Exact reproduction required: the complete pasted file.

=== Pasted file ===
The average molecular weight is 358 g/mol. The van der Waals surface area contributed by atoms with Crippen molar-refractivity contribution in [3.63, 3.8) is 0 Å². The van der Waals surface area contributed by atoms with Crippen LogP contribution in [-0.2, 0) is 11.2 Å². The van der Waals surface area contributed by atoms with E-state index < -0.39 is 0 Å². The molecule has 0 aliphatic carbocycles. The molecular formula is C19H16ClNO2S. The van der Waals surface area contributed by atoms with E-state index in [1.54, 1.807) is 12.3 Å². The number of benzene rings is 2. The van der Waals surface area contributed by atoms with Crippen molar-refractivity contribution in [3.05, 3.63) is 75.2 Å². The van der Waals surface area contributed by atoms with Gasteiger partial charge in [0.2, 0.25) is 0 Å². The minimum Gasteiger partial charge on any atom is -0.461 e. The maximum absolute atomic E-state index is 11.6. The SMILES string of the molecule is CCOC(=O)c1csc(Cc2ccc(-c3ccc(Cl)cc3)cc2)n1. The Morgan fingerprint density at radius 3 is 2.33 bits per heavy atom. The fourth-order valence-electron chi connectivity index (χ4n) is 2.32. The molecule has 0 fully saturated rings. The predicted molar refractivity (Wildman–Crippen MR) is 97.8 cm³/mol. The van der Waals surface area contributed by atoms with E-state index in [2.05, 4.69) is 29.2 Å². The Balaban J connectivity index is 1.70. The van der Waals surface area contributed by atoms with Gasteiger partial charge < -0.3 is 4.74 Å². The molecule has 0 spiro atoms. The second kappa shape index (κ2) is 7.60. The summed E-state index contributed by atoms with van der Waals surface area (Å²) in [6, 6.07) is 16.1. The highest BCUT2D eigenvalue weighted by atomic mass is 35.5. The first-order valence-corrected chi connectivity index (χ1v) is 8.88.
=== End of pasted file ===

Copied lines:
The average molecular weight is 358 g/mol. The van der Waals surface area contributed by atoms with Crippen molar-refractivity contribution in [3.63, 3.8) is 0 Å². The van der Waals surface area contributed by atoms with Crippen LogP contribution in [-0.2, 0) is 11.2 Å². The van der Waals surface area contributed by atoms with E-state index < -0.39 is 0 Å². The molecule has 0 aliphatic carbocycles. The molecular formula is C19H16ClNO2S. The van der Waals surface area contributed by atoms with E-state index in [1.54, 1.807) is 12.3 Å². The number of benzene rings is 2. The van der Waals surface area contributed by atoms with Crippen molar-refractivity contribution in [3.05, 3.63) is 75.2 Å². The van der Waals surface area contributed by atoms with Gasteiger partial charge in [0.2, 0.25) is 0 Å². The minimum Gasteiger partial charge on any atom is -0.461 e. The maximum absolute atomic E-state index is 11.6. The SMILES string of the molecule is CCOC(=O)c1csc(Cc2ccc(-c3ccc(Cl)cc3)cc2)n1. The Morgan fingerprint density at radius 3 is 2.33 bits per heavy atom. The fourth-order valence-electron chi connectivity index (χ4n) is 2.32. The molecule has 0 fully saturated rings. The predicted molar refractivity (Wildman–Crippen MR) is 97.8 cm³/mol. The van der Waals surface area contributed by atoms with E-state index in [2.05, 4.69) is 29.2 Å². The Balaban J connectivity index is 1.70. The van der Waals surface area contributed by atoms with Gasteiger partial charge < -0.3 is 4.74 Å². The molecule has 0 spiro atoms. The second kappa shape index (κ2) is 7.60. The summed E-state index contributed by atoms with van der Waals surface area (Å²) in [6, 6.07) is 16.1. The highest BCUT2D eigenvalue weighted by atomic mass is 35.5. The first-order valence-corrected chi connectivity index (χ1v) is 8.88.